Weddings and Events




Bringing unique, homemade artisan doughnuts to Charleston! 481 King St ° Charleston ° 843.577.5557 ° 30




Drive-thru ice cream cones.

augustw2012  31


Three showers a day.

32  augustw2012

Find the South of France in Your Own “Backyard”

Shoes that will take you places! One pair of shoes can take you from Casual to Cocktail with the pop of the interchangeable tops! Convertible Footwear offers custom designed, quality made shoes with snap on tops in an array of styles. Perfect for Travel!

Be the first to host a

Home Party

and make all your guests feel like Cinderella. Call Barbara at (843) 566-3090 or email

Consultant opportunities also available! Earn extra money selling what ever women LOVES—shoes!! Don’t miss out on the ground floor opportunity.

Enjoy homegrown, hand harvested and hand-processed lavender products from the first official lavender farm in South Carolina.

Shop online at lavender products

natural soaps



daily at Both


Where every day’ is a sale.

juicy couture banana republic kate spade trina turk marc jacobs j. crew gucci lilly pulitzer jimmy choo

Accepting Fall Consignments Starting August 13th


West Ashley Avondale 21 Magnolia Rd 843.556.1871

Mt. Pleasant Crickentree Village 1055 Johnnie Dodds Blvd 843.216.9993 M-F 10-6 Sat10-5 r e c y c l e r e u s e r e s a l e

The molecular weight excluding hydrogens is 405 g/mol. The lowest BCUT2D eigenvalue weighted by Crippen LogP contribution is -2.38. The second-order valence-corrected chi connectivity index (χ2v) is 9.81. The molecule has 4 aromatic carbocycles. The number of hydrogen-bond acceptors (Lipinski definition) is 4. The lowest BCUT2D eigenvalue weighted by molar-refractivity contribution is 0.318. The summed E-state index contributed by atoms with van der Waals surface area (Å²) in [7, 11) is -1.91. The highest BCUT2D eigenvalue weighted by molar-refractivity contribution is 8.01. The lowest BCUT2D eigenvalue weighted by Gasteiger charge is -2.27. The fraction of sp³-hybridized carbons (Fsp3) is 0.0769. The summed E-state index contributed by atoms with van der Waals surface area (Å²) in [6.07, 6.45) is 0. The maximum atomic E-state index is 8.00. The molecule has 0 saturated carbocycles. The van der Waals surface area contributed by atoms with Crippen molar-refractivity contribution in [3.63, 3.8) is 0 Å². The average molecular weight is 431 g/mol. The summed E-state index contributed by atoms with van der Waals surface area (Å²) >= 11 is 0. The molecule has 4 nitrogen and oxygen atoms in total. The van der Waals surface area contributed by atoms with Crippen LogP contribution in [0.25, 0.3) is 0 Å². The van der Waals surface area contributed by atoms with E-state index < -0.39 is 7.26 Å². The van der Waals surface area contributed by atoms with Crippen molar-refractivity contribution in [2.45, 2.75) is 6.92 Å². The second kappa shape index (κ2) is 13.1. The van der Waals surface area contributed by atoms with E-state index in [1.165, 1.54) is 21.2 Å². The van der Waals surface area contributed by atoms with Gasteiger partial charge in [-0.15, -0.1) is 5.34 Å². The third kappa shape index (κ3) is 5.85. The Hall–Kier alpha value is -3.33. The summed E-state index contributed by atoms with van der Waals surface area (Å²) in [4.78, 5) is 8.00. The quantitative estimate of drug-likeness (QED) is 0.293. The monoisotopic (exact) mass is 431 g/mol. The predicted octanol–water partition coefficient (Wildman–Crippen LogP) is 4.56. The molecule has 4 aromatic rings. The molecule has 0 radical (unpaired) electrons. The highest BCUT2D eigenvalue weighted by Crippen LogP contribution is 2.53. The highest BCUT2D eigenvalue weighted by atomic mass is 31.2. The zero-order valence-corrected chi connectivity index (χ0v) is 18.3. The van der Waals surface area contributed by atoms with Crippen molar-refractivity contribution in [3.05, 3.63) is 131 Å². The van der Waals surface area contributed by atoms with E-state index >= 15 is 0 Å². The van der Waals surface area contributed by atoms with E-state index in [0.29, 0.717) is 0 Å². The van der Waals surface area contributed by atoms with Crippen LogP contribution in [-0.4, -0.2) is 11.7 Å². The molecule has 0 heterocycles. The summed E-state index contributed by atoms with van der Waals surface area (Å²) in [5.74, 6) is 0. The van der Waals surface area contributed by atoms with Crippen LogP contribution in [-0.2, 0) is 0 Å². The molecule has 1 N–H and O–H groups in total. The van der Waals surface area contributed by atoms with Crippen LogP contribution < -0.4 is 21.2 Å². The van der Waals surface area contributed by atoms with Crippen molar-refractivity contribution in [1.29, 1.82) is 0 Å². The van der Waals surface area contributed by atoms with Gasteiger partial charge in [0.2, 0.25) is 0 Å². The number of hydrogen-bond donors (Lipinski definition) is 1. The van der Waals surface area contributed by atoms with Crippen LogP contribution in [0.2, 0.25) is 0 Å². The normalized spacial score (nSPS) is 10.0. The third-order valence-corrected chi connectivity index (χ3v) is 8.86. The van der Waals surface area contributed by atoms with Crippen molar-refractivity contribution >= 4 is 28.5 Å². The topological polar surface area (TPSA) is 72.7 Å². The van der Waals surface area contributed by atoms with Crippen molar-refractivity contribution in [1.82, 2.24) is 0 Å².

The Eyelash Boutique


Say hello to longer, thicker lashes, and goodbye to messy mascara with our relaxing, eyelash extension procedure.

Charleston’s most experienced lash stylists!



Permanent Makeup

Simplify and beautify your life with smear-proof, sweat-proof makeup for: Eyebrows, Eyeliner, Lips, Scar Re-pigmentation and Areola Restoration.

Wake Up Made Up!



(843) 478-8586

710 Johnnie Dodds Blvd. • Ste. 315 Mt. Pleasant

SummerWhites Call for your appointment today!

Scan with your smartphone to be linked to our website.


V i ck

i Tatu

m, making


ever yday! s e l i m s ful eauti

Vicki tatuM, DMD

Family and Cosmetic Dentistry 92 Courtenay Drive, Charleston, SC 29403 (843) 57-SMILE • (843) 577-6453





Ballpark hotdog binge.

augustw2012  35

The Source for Unique Lamps

charleston lamp company


1760 Ashley River Road • Charleston, SC • (843) 763-9150


iS a State

of mind A 90 minute extraordinary escape that will open your mind, challenge your heart and nurture your soul. conquer THe eLeMenTS

Friday, August 3rd at 6 p.m. Kirsten, Vatsa, Carolyn & Krista


Sunday, August 12th at 4 p.m. Catherine and Alice



Friday, August 24th at 6 p.m., Krista


Sunday, September 9th at 4 p.m. Vatsa and Kirsten

j urney



Friday, September 21st at 6 p.m. Luciana and Rebecca

ATTenD ALL 5 rIDeS AnD geT A Free journeY rIDe T-SHIrT! coST

Make a bold statement with one-of-a kind hand beaded jewelry available exclusively at Diva Boutique.

PAckAge DeAL

$25 per Journey RIDE $100 for ALL 5 Journey RIDES $20 Certified Spinning® Instructor $80 Certified Spinning® Instructors